2013 Report on the Voice Over Industry

Embracing Change

Report On The Voice-Over Industry

In order to thrive in a changing industry, one must adapt and participate in the manner that is required of them to prosper. Should an individual fail to comply with the mainstream philosophy and the requirements therein, they forfeit their position amongst their peers in the new order.

Freelance and professional voice-over talent that work online have already made the first leap, have acknowledged the current state of the industry and the accepted practices for receiving work and promoting their services to a global audience.

Because you are reading this document, you may count yourself among the enlightened that have become accustomed to digital technology and have embraced the Internet and its many purposes. This white paper will give you an exciting forecast of where the industry is going and how you can stay on top of it.

Enabling the Digital Revolution

We are certainly in the midst of the digital revolution. Some say we are still in its infancy. This revolution can be characterized by the wide-spread adoption of hardware devices, software programs and apps and digital content.

The demand for high quality content, commonly referred to as digital media, has never been higher. Consider how each of us has changed our daily behavior, just in the last couple of years. All media is now "digital media."


Freelancing on the Internet

With the advent of the Internet, opportunities of global proportion have descended on business professionals, including those in the voice-over industry. Using this new medium, talent are able to communicate, audition, and deliver their audio to employers at the speed of their technical capabilities and the Internet.

Work opportunities are achieved in one of two ways online. Either employers contact talent directly from their personal business sites or they select from a pool of talent using a voice-over service provider or marketplace.


Transforming the Value Chain

Before the Internet, mobile devices and portable audio recording devices, there was the age of the walk-in audition. This was followed by telephone casting, CDs being sent in the mail, and employer referrals. These activities were for the most part engaged in by agencies representing talent, however, many entrepreneurs began to champion their own careers in addition to the efforts of their representation and union affiliations, resulting in the prominent rise of the freelance professional.

Though these methods are not entirely obsolete, the environment and processes for auditioning talent has changed as have the enhanced parameters defined by employers and the technical knowledge and self-representative capabilities possessed by individual voice-over talent.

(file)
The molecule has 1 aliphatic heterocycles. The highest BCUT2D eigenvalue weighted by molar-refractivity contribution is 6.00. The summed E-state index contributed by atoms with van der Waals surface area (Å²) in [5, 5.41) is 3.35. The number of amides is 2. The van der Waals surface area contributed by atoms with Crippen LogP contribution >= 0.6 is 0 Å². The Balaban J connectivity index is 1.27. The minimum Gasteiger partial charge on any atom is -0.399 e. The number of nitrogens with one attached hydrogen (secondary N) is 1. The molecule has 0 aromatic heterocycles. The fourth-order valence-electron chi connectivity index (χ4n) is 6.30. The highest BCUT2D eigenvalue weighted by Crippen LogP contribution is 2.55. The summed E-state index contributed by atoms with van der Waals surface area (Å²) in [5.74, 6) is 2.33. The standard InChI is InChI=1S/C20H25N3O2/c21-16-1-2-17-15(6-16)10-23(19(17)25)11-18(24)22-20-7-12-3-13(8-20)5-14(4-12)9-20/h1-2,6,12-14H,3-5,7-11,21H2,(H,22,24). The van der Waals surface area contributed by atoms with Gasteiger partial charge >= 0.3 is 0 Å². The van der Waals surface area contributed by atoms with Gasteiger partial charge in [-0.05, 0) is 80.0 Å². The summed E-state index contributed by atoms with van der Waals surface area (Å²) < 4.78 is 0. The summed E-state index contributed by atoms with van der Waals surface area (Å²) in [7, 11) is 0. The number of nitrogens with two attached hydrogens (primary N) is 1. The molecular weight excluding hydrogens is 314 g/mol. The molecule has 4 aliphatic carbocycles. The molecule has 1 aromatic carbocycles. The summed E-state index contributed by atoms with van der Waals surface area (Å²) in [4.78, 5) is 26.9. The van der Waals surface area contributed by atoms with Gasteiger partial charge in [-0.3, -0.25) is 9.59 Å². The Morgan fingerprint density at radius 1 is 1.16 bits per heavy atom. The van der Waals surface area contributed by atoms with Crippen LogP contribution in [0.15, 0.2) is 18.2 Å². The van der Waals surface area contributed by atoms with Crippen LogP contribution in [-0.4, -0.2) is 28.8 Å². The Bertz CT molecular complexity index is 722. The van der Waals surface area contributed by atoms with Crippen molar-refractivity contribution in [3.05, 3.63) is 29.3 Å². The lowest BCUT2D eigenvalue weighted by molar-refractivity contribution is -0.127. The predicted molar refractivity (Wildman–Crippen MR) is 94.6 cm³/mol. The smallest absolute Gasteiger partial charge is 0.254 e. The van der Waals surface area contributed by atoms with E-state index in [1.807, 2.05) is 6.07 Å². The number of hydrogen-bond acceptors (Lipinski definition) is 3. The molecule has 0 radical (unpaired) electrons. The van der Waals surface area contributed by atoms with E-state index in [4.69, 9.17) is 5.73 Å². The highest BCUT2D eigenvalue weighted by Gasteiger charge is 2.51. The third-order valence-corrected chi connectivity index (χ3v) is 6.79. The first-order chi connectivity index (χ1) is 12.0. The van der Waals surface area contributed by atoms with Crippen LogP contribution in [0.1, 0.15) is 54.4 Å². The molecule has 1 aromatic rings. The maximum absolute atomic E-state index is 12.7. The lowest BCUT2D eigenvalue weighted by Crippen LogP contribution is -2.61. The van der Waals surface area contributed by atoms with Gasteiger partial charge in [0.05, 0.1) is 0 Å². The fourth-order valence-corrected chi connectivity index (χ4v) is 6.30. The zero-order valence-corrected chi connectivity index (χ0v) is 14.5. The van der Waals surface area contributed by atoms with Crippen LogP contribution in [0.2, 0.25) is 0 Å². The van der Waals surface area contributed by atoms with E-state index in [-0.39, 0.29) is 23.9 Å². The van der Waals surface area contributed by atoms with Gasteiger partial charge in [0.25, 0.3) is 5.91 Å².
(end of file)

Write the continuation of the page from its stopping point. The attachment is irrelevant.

Nowadays, the majority of the voice-over work is procured online. Again, a prospective employer is searching Google or ultimately ending up at an online marketplace such as Voices.com. The employer’s hiring process tends to start and end online.


Managing Time & Costs

Collapsing Time

One of the primary reasons that employers, be they creative producers, advertising agencies, marketing executives or video editors, choose Voices.com is because of extremely tight time constraints. Simply put, they can’t find a voice talent using their traditional means, so they start to explore.

The value of an online marketplace lies in the single point of solicitation. In effect, the client can post their job, receive proposals, quotes and most importantly auditions from a variety of talent in a matter of minutes, if not hours. The "wow" factor is a common reaction when clients realize that by working through Voices.com, they can cut their production timelines by as much as 80%. Projects are often completed within 24-48 hours. (1)

Controlling Costs

The other reason why clients choose Voices.com is the cost savings. To be clear, the savings come from the elimination of administrative burdens, travel, studio time, day rates for in-person casting sessions and engineering time. The amount earned by the Voices.com talent has remained the same. Session fees or project fees have certainly remained competitive. In fact, at Voices.com, the average fee per job has increased by 10% in the last year. (2)


Recognizing the Opportunity

Facing the Challenge

The challenge for media and entertainment companies is not in the distribution. For the last 100 years, the distribution system has been working well. Traditional radio and television stations, movie studios and distribution partners are all examples of that system in effect. Presently, mobile platforms, social networks and more broadly, the Internet serve as the distribution system.

The fundamental problem facing the media and entertainment industry is creating high quality content at scale. This is the friction point. Digital media content creation is the most efficient part of the process and production companies can’t keep up with the demand to create digital media, which consists of mixing audio, video, images and text into a compelling story.

Recognizing the Opportunity

Having stated the challenge, this also highlights the opportunity at hand. In the coming pages, six vertical markets will be described revealing what they are, how fast the market is growing and how big the market is currently. All the statistics will be sourced when appropriate.

People use smartphones, tablets, laptops, desktops, e-readers, game consoles, connected TVs and set-top boxes to access video and other content, and they expect that content to flow seamlessly across devices and media platforms. This presents opportunities for brand marketers and content owners that understand how to deliver to increasingly demanding customers. (3)


 

Sources:

  1. Voices.com’s Quarterly "Client Experience Report"
  2. Voices.com’s Quarterly "Client Experience Report"
  3. eMarket’s Top Digital Trends